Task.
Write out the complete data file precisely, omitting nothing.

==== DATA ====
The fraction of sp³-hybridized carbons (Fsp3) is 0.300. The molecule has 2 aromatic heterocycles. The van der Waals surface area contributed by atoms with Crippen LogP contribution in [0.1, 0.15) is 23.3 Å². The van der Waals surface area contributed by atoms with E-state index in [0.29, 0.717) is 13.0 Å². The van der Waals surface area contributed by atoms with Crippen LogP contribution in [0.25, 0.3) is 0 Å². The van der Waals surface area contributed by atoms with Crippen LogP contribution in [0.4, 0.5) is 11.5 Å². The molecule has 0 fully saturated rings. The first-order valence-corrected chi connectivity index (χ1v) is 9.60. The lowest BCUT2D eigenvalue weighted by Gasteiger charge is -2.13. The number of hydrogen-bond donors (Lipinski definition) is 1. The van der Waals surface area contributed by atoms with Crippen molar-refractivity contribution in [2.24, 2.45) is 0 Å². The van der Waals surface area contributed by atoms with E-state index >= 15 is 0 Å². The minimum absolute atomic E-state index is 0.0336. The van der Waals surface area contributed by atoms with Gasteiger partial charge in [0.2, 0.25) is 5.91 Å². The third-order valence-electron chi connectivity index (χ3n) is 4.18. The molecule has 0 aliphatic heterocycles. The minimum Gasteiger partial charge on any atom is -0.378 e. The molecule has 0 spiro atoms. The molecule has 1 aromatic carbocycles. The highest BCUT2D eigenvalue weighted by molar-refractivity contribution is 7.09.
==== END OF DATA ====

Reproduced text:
The fraction of sp³-hybridized carbons (Fsp3) is 0.300. The molecule has 2 aromatic heterocycles. The van der Waals surface area contributed by atoms with Crippen LogP contribution in [0.1, 0.15) is 23.3 Å². The van der Waals surface area contributed by atoms with E-state index in [0.29, 0.717) is 13.0 Å². The van der Waals surface area contributed by atoms with Crippen LogP contribution in [0.25, 0.3) is 0 Å². The van der Waals surface area contributed by atoms with Crippen LogP contribution in [0.4, 0.5) is 11.5 Å². The molecule has 0 fully saturated rings. The first-order valence-corrected chi connectivity index (χ1v) is 9.60. The lowest BCUT2D eigenvalue weighted by Gasteiger charge is -2.13. The number of hydrogen-bond donors (Lipinski definition) is 1. The van der Waals surface area contributed by atoms with Crippen molar-refractivity contribution in [2.24, 2.45) is 0 Å². The van der Waals surface area contributed by atoms with E-state index >= 15 is 0 Å². The minimum absolute atomic E-state index is 0.0336. The van der Waals surface area contributed by atoms with Gasteiger partial charge in [0.2, 0.25) is 5.91 Å². The third-order valence-electron chi connectivity index (χ3n) is 4.18. The molecule has 0 aliphatic heterocycles. The minimum Gasteiger partial charge on any atom is -0.378 e. The molecule has 0 spiro atoms. The molecule has 1 aromatic carbocycles. The highest BCUT2D eigenvalue weighted by molar-refractivity contribution is 7.09.